A new start for young students with autism is possible thanks to a program that helps their families.  However, high costs and few resources are a challenge from the beginning.

A New Start For Young Students With AutismIn Maine,many newly diagnosed children are not old enough to start kindergarten.  Once they do get to public school, their numbers have doubled in the past decade.

Maine’s Child Development Services have a new program that supports families of young children with autism. Caregivers work with children one on one, in their homes.  The program is called Early Start Maine.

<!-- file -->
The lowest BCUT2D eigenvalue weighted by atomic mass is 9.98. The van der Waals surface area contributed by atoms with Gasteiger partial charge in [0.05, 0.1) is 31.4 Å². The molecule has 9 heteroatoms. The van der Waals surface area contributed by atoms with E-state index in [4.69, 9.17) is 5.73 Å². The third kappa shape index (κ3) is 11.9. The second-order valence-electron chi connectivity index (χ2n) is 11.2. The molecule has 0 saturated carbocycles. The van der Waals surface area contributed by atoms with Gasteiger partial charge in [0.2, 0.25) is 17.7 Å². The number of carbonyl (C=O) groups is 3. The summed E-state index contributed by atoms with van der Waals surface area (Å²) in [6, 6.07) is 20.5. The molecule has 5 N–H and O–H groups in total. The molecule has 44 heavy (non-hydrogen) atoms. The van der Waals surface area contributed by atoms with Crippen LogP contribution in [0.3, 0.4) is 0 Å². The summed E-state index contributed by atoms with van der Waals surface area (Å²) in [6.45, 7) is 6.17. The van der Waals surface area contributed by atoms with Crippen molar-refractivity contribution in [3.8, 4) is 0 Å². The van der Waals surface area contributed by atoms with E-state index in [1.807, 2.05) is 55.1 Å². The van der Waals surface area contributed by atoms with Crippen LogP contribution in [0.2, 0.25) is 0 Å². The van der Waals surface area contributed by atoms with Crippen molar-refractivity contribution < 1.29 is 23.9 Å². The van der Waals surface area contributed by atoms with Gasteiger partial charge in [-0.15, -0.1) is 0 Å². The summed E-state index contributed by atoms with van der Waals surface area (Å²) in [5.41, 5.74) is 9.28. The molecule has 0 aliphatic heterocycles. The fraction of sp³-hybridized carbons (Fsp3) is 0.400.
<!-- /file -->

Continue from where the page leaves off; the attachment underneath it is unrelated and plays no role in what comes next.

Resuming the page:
Three days a week, Kris West works with a 2 year old boy who was diagnosed with autism a year ago.  They sit together, piece together puzzles, and sing songs. West is gently exposing the child to new social experiences while having fun.

“Kids 0-3 really need that relationship, play-based model,” says Deborah Rooks-Ellis, the director of the Maine Autism Institute. “And the earlier you catch a child with a need, there is research to back up that they’ll need less services later in life. So it’s really important.”

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